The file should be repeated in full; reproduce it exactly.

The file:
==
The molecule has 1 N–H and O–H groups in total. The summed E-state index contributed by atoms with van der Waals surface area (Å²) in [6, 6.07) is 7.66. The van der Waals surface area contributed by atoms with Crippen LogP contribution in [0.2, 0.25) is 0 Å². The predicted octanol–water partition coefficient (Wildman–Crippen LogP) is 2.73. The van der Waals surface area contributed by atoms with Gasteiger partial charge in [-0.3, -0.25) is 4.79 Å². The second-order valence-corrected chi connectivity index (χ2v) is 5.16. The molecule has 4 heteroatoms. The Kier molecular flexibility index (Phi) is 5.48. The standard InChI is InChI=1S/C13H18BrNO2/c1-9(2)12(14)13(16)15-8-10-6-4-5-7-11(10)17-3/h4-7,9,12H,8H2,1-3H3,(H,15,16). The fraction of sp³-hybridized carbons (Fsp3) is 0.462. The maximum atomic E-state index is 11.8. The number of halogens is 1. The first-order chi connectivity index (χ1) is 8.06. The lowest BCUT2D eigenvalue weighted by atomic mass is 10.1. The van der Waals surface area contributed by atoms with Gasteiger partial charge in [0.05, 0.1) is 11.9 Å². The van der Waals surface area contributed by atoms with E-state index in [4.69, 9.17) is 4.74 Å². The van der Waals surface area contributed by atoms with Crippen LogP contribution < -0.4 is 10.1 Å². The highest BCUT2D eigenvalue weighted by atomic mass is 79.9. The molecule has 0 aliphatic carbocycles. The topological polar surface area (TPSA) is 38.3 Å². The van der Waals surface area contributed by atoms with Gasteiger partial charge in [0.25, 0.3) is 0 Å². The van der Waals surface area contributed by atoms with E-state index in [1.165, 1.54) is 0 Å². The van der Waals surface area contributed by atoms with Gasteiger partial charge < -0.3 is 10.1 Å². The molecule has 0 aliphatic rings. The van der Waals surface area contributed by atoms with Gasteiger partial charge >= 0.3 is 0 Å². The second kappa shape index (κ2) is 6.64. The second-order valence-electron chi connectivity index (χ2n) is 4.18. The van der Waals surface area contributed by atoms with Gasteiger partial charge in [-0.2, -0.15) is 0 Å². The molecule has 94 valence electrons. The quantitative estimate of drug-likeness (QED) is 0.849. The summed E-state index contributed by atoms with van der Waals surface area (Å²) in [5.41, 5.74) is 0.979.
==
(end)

The molecule has 1 N–H and O–H groups in total. The summed E-state index contributed by atoms with van der Waals surface area (Å²) in [6, 6.07) is 7.66. The van der Waals surface area contributed by atoms with Crippen LogP contribution in [0.2, 0.25) is 0 Å². The predicted octanol–water partition coefficient (Wildman–Crippen LogP) is 2.73. The van der Waals surface area contributed by atoms with Gasteiger partial charge in [-0.3, -0.25) is 4.79 Å². The second-order valence-corrected chi connectivity index (χ2v) is 5.16. The molecule has 4 heteroatoms. The Kier molecular flexibility index (Phi) is 5.48. The standard InChI is InChI=1S/C13H18BrNO2/c1-9(2)12(14)13(16)15-8-10-6-4-5-7-11(10)17-3/h4-7,9,12H,8H2,1-3H3,(H,15,16). The fraction of sp³-hybridized carbons (Fsp3) is 0.462. The maximum atomic E-state index is 11.8. The number of halogens is 1. The first-order chi connectivity index (χ1) is 8.06. The lowest BCUT2D eigenvalue weighted by atomic mass is 10.1. The van der Waals surface area contributed by atoms with Gasteiger partial charge in [0.05, 0.1) is 11.9 Å². The van der Waals surface area contributed by atoms with E-state index in [4.69, 9.17) is 4.74 Å². The van der Waals surface area contributed by atoms with Crippen LogP contribution < -0.4 is 10.1 Å². The highest BCUT2D eigenvalue weighted by atomic mass is 79.9. The molecule has 0 aliphatic carbocycles. The topological polar surface area (TPSA) is 38.3 Å². The van der Waals surface area contributed by atoms with Gasteiger partial charge in [0.25, 0.3) is 0 Å². The van der Waals surface area contributed by atoms with E-state index in [1.165, 1.54) is 0 Å². The van der Waals surface area contributed by atoms with Gasteiger partial charge < -0.3 is 10.1 Å². The molecule has 0 aliphatic rings. The van der Waals surface area contributed by atoms with Gasteiger partial charge >= 0.3 is 0 Å². The second kappa shape index (κ2) is 6.64. The second-order valence-electron chi connectivity index (χ2n) is 4.18. The van der Waals surface area contributed by atoms with Gasteiger partial charge in [-0.2, -0.15) is 0 Å². The molecule has 94 valence electrons. The quantitative estimate of drug-likeness (QED) is 0.849. The summed E-state index contributed by atoms with van der Waals surface area (Å²) in [5.41, 5.74) is 0.979.